Western larch (Lw) - Larix occidentalis
Western larch is a medium - to large-sized (occasionally >60 m tall), deciduous conifer, with a branch-free stem over much of its length; short, narrow, pyramidal crown and horizontal branches; reddish-brown, deeply furrowed bark with flaky ridges. Western larch is the world’s largest and most important timber species of this genus. It is an aesthetically attractive species, which is used for lumber, fine veneer, poles, ties, mine timber, and pulp.
|Geographic Range||Geographic element:
Western North American/Cordilleran
Distribution in Western North America:
central in the Cordilleran region
(cool semiarid) - cool temperate - (subalpine boreal)
montane – (subalpine)
Occurrence in biogeoclimatic zones:
(lower southern ESSF), southern MS, (PP), southern IDF, southern drier ICH
Range of soil moisture regimes:
(very dry) - moderately dry - slightly dry - fresh – moist - (very moist)
Range of soil nutrient regimes:
(very poor) - poor - medium - rich - very rich
In comparison with interior common douglas, western larch is infrequent on moist and very moist sites on which common douglas attains the most productive growth. It appears that western larch is more abundant and vigorous on calcium- and magnesium-rich soils than on acidic soils.
|Root System Characteristics||Western larch develops a deep and extensive root system. Fibrous roots under young larch stands extend up to 100 cm in depth. Wind-fallen mature larch trees have their roots usually infected by root rots. Roots of western larch are associated with both ecto- and endo-mycorrhizae.|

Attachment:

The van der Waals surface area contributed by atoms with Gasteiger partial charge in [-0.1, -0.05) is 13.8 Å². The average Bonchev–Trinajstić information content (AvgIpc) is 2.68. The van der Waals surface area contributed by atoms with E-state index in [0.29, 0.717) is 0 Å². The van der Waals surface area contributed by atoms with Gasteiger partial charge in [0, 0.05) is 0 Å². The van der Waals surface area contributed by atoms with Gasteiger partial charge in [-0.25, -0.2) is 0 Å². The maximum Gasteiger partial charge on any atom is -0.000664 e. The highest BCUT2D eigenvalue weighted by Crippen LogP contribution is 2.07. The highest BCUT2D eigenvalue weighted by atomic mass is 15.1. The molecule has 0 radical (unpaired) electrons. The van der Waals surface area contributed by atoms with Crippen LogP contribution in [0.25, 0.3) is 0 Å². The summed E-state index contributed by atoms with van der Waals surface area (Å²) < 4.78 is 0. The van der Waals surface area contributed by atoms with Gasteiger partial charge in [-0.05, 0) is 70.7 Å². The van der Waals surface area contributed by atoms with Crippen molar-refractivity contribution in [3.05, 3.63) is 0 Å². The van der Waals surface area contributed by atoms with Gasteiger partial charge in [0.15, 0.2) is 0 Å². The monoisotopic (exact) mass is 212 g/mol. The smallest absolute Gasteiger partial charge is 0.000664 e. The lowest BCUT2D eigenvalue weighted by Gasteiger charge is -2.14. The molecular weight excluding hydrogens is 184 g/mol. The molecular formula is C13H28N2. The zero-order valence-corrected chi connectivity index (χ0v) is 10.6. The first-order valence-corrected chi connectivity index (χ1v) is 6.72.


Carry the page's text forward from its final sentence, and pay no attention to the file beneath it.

|Associated tree species and successional role||In southeastern British Columbia, western larch may grow in pure stands but more frequently, it grows in mixed-species stands. Old-growth western larch stands are rare. It is present in early, mid-, and late stages of fire-driven, secondary succession.|
|Genetics||Some population differences were detected but races, varieties, or subspecies of western larch are not known.|
|Notes||Western larch forests are valued for their multiple resource values. Thus, the presence of the species in pure as well as mixed-species stands should be maintained or even increased where multiple resource use is the major management objective. More detailed silvics information is given by:
Schmidt, W.C. and R.C. Shearer. 1990. Larix occidentalis. Pp. 160-172 in R.M. Burns and B.H. Honkala (technical coordinators) Silvics of North America, Vol. 1. Agri. Handbook 654, USDA For. Serv., Washington, D.C.
Schmidt, W.C. and K.J. McDonald. (compilers) 1992. Ecology and management of Larix forests. GTR-INT-319, USDA For. Serv., Intermountain Research Station, Ogden, Utah.
Schmidt, W.C. and K. J. McDonald (compilers) 1995. Ecology and management of Larix forests: a look ahead. Proceedings of an International Symposium, Whitefish, Montana, October, 5-9, 1992. GTR-INT-319, USDA For. Serv., Intermountain Research Station, Ogden, Utah.